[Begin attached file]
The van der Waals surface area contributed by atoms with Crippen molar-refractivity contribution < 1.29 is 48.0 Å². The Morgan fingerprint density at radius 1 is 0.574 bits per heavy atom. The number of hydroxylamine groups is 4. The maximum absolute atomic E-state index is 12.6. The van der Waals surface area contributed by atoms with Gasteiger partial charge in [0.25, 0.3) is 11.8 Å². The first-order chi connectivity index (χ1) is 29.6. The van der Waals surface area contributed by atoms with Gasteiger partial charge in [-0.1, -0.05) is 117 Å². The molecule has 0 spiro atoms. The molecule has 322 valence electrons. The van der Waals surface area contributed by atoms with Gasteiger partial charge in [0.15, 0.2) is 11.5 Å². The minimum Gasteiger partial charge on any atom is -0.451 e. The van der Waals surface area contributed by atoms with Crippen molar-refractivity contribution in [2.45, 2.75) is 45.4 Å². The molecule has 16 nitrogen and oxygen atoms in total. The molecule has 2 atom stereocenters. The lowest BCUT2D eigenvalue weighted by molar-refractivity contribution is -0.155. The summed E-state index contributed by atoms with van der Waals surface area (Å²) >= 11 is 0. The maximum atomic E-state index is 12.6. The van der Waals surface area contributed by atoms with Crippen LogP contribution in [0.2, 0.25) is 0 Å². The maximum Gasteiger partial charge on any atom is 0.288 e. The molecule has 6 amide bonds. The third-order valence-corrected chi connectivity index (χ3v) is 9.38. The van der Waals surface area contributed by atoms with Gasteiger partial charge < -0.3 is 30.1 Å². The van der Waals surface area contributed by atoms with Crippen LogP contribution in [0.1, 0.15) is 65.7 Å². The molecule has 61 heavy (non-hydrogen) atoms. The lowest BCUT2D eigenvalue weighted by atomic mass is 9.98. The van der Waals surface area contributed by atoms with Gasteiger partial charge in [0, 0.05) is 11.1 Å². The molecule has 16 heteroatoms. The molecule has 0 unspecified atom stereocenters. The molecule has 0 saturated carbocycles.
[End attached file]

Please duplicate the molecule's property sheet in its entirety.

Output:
The van der Waals surface area contributed by atoms with Crippen molar-refractivity contribution < 1.29 is 48.0 Å². The Morgan fingerprint density at radius 1 is 0.574 bits per heavy atom. The number of hydroxylamine groups is 4. The maximum absolute atomic E-state index is 12.6. The van der Waals surface area contributed by atoms with Gasteiger partial charge in [0.25, 0.3) is 11.8 Å². The first-order chi connectivity index (χ1) is 29.6. The van der Waals surface area contributed by atoms with Gasteiger partial charge in [-0.1, -0.05) is 117 Å². The molecule has 0 spiro atoms. The molecule has 322 valence electrons. The van der Waals surface area contributed by atoms with Gasteiger partial charge in [0.15, 0.2) is 11.5 Å². The minimum Gasteiger partial charge on any atom is -0.451 e. The van der Waals surface area contributed by atoms with Crippen molar-refractivity contribution in [2.45, 2.75) is 45.4 Å². The molecule has 16 nitrogen and oxygen atoms in total. The molecule has 2 atom stereocenters. The lowest BCUT2D eigenvalue weighted by molar-refractivity contribution is -0.155. The summed E-state index contributed by atoms with van der Waals surface area (Å²) >= 11 is 0. The maximum atomic E-state index is 12.6. The van der Waals surface area contributed by atoms with Crippen LogP contribution in [0.2, 0.25) is 0 Å². The maximum Gasteiger partial charge on any atom is 0.288 e. The molecule has 6 amide bonds. The third-order valence-corrected chi connectivity index (χ3v) is 9.38. The van der Waals surface area contributed by atoms with Gasteiger partial charge < -0.3 is 30.1 Å². The van der Waals surface area contributed by atoms with Crippen LogP contribution in [0.1, 0.15) is 65.7 Å². The molecule has 61 heavy (non-hydrogen) atoms. The lowest BCUT2D eigenvalue weighted by atomic mass is 9.98. The van der Waals surface area contributed by atoms with Gasteiger partial charge in [0, 0.05) is 11.1 Å². The molecule has 16 heteroatoms. The molecule has 0 unspecified atom stereocenters. The molecule has 0 saturated carbocycles.